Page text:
Oh No! The Sultans fifth wife has been captured by desert nomads! The party is sent to recapture her! Except … the Sultan is actually a horribly disfigured man, replete with dripping pustules, and wants his wife back so he can use her special blood (she’s descended from the Pharaoh’s of old) to perform a vile ritual and raise an undead army. Of course, the party doesn’t now the second part … Thus starts a pretty damn good little adventure by Andrew Hind. It contains a short overland section and two small dungeons.
The party tracks the nomad band through the desert and in to three encounter locations. A small wilderness map is provided, however it’s mostly a chase/tracking exercise. The three encounters, as well as the wandering monster table provided for this portion, are all very well done and interesting. There are ghouls disguised as lepers, jackals which only hang around the edge of camp, a sandstorm (de rigueur for deserts), and a nice little starting encounter with driving off a group of normal vultures in order to get access to the abduction site. There is a nice blend of the normal and the fantastic and a nice set of twists thrown in. For example, a pack of zombies who were raised by the scorpions that cover them. Flicking off the scorpions makes battling the zombies easier. That encounter also illustrates another nice feature: a good set up for each encounter. The party actually comes upon a group of nomads who’s remains are partially buried in the sand. The flavor text and setup are pretty nice and should provide a lot for the DM to work with.
The first dungeon is set in an old dwarven mine complex. The dwarves were very greedy, probably evil, and were eventually overrun and killed by derro they met. Those were, in turn, destroyed by the an evil hybrid dog/giant rat animal that they has created to server them. C’est la vie … The complex map has a nice little backstory and the flavor text works well with it. The map is essentially a star shape, so there’s lots of choice on which ‘corridor leading to a room’ to take, with only a couple of ‘rooms behind a room.’ Not linear, which is good, however it could be better with some loops. There are no wandering monsters, as usually defined, however the parties actions do have a chance in several places of attracting groups of those dog/rat things. The complex has the sense that it has history. Skeletons crawling off to die, manacles with skeletons in them, doors half open and such. It’s a mystery Charlie Brown! Those sorts of details about a complex can give the party more to chew on and always gives them a feeling of accomplishment when they figure out what is going on, no matter how obvious. I approve heartily of this type of description. It gives the place a lived-in feel.There are a couple of tricks/traps, but really the ‘history’ aspect is what gives the place it’s flavor. There are also a couple of rooms which lead to areas the DM can expand upon. This was a feature of the old products that I really got in to when I was younger and I like seeing those additional hooks in published material. It _might_ be possible for the party to get & rescue the wife without fighting anyone, and maybe having only one encounter, in the foyer/entryway room. This is the sort of thing that a smart party should eat up. Complete the mission while avoiding combat and grabbing some easy loot! Or, be a completist and get your ass handed to you …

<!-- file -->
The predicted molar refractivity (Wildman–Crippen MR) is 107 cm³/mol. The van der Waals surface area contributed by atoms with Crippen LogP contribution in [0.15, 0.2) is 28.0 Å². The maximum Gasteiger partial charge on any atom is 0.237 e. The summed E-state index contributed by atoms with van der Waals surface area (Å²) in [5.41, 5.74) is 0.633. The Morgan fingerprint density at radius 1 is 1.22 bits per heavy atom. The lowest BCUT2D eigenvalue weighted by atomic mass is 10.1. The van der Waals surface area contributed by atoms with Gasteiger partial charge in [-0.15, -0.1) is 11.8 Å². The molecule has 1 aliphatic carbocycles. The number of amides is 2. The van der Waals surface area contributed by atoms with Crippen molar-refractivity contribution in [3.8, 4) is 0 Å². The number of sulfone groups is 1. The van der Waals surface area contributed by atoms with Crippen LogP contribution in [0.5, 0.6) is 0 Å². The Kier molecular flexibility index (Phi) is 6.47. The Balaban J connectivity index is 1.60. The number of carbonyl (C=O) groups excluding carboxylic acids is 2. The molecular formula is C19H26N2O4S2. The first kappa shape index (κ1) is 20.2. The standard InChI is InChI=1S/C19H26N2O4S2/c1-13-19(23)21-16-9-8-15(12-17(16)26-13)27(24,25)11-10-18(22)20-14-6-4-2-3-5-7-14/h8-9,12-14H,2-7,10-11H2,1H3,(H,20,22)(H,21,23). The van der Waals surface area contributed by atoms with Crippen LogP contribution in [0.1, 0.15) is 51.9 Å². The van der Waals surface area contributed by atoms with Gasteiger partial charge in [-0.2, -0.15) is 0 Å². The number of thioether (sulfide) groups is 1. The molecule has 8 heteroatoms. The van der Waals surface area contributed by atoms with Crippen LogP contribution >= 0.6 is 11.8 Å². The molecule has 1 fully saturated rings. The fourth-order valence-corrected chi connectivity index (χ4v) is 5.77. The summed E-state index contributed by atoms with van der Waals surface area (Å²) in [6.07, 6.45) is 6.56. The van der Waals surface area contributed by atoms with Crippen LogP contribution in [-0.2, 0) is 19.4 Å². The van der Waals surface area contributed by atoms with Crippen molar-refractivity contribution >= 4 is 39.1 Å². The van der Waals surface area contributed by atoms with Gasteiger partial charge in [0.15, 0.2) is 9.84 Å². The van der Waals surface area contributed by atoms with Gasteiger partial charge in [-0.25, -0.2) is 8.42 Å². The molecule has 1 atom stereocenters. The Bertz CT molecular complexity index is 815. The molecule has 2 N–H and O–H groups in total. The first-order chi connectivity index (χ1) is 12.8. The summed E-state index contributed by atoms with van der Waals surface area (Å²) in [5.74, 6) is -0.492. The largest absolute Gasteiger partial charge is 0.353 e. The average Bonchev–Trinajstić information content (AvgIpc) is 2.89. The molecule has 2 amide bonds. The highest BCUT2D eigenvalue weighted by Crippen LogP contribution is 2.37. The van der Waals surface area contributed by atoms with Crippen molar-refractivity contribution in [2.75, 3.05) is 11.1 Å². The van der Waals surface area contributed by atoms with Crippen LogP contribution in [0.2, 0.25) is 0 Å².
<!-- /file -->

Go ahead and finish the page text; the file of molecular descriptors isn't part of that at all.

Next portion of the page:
Upon coming out the party is set upon by an overwhelming force of the Sultan and left in the desert to die. Now Mr Sultan, I realize you are evil, but why do this? Why not just pay the party for their work and go about your business of raising an undead army? Another item for the Evil Overlord list, I guess. This part is a railroad. Surrender or Die. Break out of your bounds in the desert and pursue the wife and/or get revenge. Not a cool interlude to what is otherwise a good start.
The second mini-dungeon is a tomb complex with three parts: the eastern tomb, the west chambers, and the Sacrifice chamber. Again, the party can make it to the wife by only encountering one group of creature prior to the ‘climax battle’ with the EHP (who’s a MU) where the wife is to be sacrificed. As I stated earlier, I like this. It doesn’t force a smart party through attrition encounters, it let’s THEM choose to attrit themselves. This complex has a couple of nice creatures with some history behind them. For example, the party comes upon a group of guards who are in the process of doing a little looting. There’s also a nice ghoul priest with disgusting features. The eastern tomb complex is a nice little egyptian tomb raid. The entire place has a nice egyptian feel without ramming it down your throat, with several weird fantasy elements thrown in, like a fountain of blood. There are several places in which foolish characters are going to die if they play with the ‘buttons’, which is exactly how it should be. It’s not arbitrary kiddo, YOU are the one who chose to defile the statue …
This is a nice little adventure. The short linear wilderness adventure as well as the two dungeons have a good mix of the normal and the fantastic. There’s a nice little backstory, and also nicely short, for the Sultan and the two mini-dungeons. Their lengths are just about right. The dungeon encounters and their rooms have a nice lived-in feel, as if there were things going on before the party arrived on the scene. This sort of in media res really adds a lot to an adventure, I find. The worst thing I can say about it is the railroad in the middle when the party the Surrender or Die choice. That’s a minor issue in a module full of nice new beasts, new freaky magic items, and two flavorful dungeons.
This is available on DriveThru.